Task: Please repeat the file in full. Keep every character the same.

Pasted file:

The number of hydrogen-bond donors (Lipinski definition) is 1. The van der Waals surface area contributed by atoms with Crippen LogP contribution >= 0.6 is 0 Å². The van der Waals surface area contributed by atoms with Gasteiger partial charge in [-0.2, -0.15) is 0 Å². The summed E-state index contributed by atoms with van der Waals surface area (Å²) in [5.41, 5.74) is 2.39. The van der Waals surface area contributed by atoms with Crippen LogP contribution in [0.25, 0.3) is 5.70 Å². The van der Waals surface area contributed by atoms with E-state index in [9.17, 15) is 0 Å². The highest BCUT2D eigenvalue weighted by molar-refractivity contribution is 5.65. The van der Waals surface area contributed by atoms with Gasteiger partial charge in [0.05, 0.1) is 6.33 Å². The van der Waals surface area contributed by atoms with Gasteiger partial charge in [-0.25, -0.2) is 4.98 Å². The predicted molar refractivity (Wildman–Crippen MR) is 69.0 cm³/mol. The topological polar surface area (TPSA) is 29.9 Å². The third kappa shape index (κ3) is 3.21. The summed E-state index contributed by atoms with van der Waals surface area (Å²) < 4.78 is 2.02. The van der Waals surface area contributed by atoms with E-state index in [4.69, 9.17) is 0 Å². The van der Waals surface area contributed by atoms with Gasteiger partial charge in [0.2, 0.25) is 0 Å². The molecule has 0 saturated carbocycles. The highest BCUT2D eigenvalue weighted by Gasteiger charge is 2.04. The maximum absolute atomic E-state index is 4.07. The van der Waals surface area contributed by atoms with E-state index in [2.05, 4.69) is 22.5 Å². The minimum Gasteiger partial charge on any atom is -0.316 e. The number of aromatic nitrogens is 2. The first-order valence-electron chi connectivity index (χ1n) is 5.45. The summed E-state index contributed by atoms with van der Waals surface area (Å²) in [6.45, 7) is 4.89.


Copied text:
The number of hydrogen-bond donors (Lipinski definition) is 1. The van der Waals surface area contributed by atoms with Crippen LogP contribution >= 0.6 is 0 Å². The van der Waals surface area contributed by atoms with Gasteiger partial charge in [-0.2, -0.15) is 0 Å². The summed E-state index contributed by atoms with van der Waals surface area (Å²) in [5.41, 5.74) is 2.39. The van der Waals surface area contributed by atoms with Crippen LogP contribution in [0.25, 0.3) is 5.70 Å². The van der Waals surface area contributed by atoms with E-state index in [9.17, 15) is 0 Å². The highest BCUT2D eigenvalue weighted by molar-refractivity contribution is 5.65. The van der Waals surface area contributed by atoms with Gasteiger partial charge in [0.05, 0.1) is 6.33 Å². The van der Waals surface area contributed by atoms with Gasteiger partial charge in [-0.25, -0.2) is 4.98 Å². The predicted molar refractivity (Wildman–Crippen MR) is 69.0 cm³/mol. The topological polar surface area (TPSA) is 29.9 Å². The third kappa shape index (κ3) is 3.21. The summed E-state index contributed by atoms with van der Waals surface area (Å²) < 4.78 is 2.02. The van der Waals surface area contributed by atoms with E-state index in [4.69, 9.17) is 0 Å². The van der Waals surface area contributed by atoms with Gasteiger partial charge in [0.2, 0.25) is 0 Å². The molecule has 0 saturated carbocycles. The highest BCUT2D eigenvalue weighted by Gasteiger charge is 2.04. The maximum absolute atomic E-state index is 4.07. The van der Waals surface area contributed by atoms with E-state index in [2.05, 4.69) is 22.5 Å². The minimum Gasteiger partial charge on any atom is -0.316 e. The number of aromatic nitrogens is 2. The first-order valence-electron chi connectivity index (χ1n) is 5.45. The summed E-state index contributed by atoms with van der Waals surface area (Å²) in [6.45, 7) is 4.89.